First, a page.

Trimley: Bird watchers from across the country descend on Suffolk Wildlife Trust nature reserve after rare Pacific swift is seen

Bird watchers from across the country walked several miles in the Trimley Marshes on Sunday to try a

Bird watchers from across the country walked several miles in the Trimley Marshes on Sunday to try and catch a glimpse of the Pacific Swift, a rare sight in the UK. - Credit: Archant

Hundreds of birdwatchers mounted an invasion of a remote Suffolk nature reserve at the weekend – forcing police to stage an operation of their own.

John Richardson's picture of the Pacific seift at Trimley Marshes

John Richardson's picture of the Pacific seift at Trimley Marshes - Credit: Archant

In the biggest mass arrival of twitchers seen in the county for years, birders from many parts of the country converged on the Suffolk Wildlife Trust’s isolated Trimley Marshes reserve, beside the River Orwell, to see a Pacific swift, a species seen so rarely in Britain that it is referred to in birding circles as a “mega”.

The nature reserve has a tiny car park near Searson’s Farm, Trimley St Mary, a long walk from the lagoons and grazing marshes over which the swift dramatically performed among hundreds of more familiar common swifts.

The allotted parking area quickly became full as the big ornithological news spread throughout the British birding scene on Saturday.

Birders’ vehicles were lined up in their hundreds along the nearby narrow stretches of Station Road and Cordy’s Lane and, following residents’ complaints, it is understood police officers attended to ease the chaos and control the traffic.

Officers were also in attendance again yesterday, when hundreds more birders arrived as news spread of the swift’s continued presence.

Originally reported on Saturday morning by local birdwatcher Johnny Rankin, the globe-trotting swift is thought to represent only the seventh or eighth British record of its species.

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Its breeding range stretches from central Siberia eastwards through Asia to Japan, with wintering grounds in south-east Asia and Australasia.

An impressive master of flight, the swift is longer-winged than the more familiar common swift, with a brilliant white rump patch, a larger pale throat patch, scaly mid-brown underparts and a long, slim, deeply-forked tail.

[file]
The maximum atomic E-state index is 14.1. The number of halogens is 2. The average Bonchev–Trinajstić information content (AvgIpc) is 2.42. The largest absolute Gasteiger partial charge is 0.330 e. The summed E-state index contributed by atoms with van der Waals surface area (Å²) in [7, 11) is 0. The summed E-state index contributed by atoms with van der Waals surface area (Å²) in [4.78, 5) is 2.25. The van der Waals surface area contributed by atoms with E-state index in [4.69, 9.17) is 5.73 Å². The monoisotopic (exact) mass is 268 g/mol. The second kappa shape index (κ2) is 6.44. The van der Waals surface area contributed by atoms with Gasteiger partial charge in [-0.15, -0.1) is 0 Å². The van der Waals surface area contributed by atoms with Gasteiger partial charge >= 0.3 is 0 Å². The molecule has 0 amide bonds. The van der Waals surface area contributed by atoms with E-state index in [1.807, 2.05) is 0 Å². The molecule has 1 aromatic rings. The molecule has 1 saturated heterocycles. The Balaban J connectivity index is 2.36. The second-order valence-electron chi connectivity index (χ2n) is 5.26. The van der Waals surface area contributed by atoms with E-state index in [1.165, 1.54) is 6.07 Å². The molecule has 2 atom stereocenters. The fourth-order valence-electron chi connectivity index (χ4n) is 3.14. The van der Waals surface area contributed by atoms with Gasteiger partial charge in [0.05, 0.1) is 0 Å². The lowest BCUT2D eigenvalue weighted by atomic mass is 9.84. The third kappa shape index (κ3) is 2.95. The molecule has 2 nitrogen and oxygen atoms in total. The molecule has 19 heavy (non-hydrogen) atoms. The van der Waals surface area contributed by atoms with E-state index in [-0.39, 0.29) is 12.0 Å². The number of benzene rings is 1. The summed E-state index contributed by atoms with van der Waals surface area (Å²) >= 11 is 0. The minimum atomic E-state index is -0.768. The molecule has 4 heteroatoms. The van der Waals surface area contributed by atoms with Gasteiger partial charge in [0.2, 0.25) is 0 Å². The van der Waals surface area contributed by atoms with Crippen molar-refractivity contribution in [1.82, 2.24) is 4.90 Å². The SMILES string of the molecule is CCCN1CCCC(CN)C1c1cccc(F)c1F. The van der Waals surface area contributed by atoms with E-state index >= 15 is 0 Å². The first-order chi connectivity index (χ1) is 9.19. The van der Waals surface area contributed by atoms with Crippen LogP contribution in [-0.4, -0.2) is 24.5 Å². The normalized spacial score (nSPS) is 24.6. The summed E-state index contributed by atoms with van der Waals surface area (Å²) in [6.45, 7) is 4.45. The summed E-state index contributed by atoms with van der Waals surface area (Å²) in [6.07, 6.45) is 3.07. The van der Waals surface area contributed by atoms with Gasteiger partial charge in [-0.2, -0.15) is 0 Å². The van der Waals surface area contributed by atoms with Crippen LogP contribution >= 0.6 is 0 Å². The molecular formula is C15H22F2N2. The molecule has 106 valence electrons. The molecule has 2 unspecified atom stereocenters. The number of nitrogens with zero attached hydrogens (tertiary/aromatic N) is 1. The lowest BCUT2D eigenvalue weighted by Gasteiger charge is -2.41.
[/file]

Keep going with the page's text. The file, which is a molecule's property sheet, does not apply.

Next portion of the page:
Birders were divided over the swift’s travels in Britain. A Pacific swift was seen near Spurn Bird Observatory, at the mouth of the River Humber, on June 12, and was also seen a few hours later at Saltfleetby, Lincolnshire.

Some observers thought it likely that the Trimley bird was the same individual, while others said they could detect minute plumage differences.

The mystery may never be solved, and neither might another relating to the bird – was it the individual apparently seen over agricultural reservoirs at East Lane, Bawdsey, by one observer on May 29? That bird was inconclusively photographed but many observers are convinced that it was indeed a Pacific swift – and perhaps the much-celebrated star turn that attracted so many birders to Trimley over the weekend.

Wherever the bird had wandered in recent days, it certainly revived memories of the first Pacific swift ever to be seen in Britain – or even the huge biological recording area of the world known as the Western Palearctic.

That historic “first” came in Suffolk on June 19, 1981, when an exhausted individual that was found on the Leman Bank gas platform about 45 miles off Happisburgh, Norfolk, was taken by helicopter to Ellough Airfield, near Beccles.

It was released later that day after it regained strength and was seen the following day by just one observer over nearby Shadingfield.

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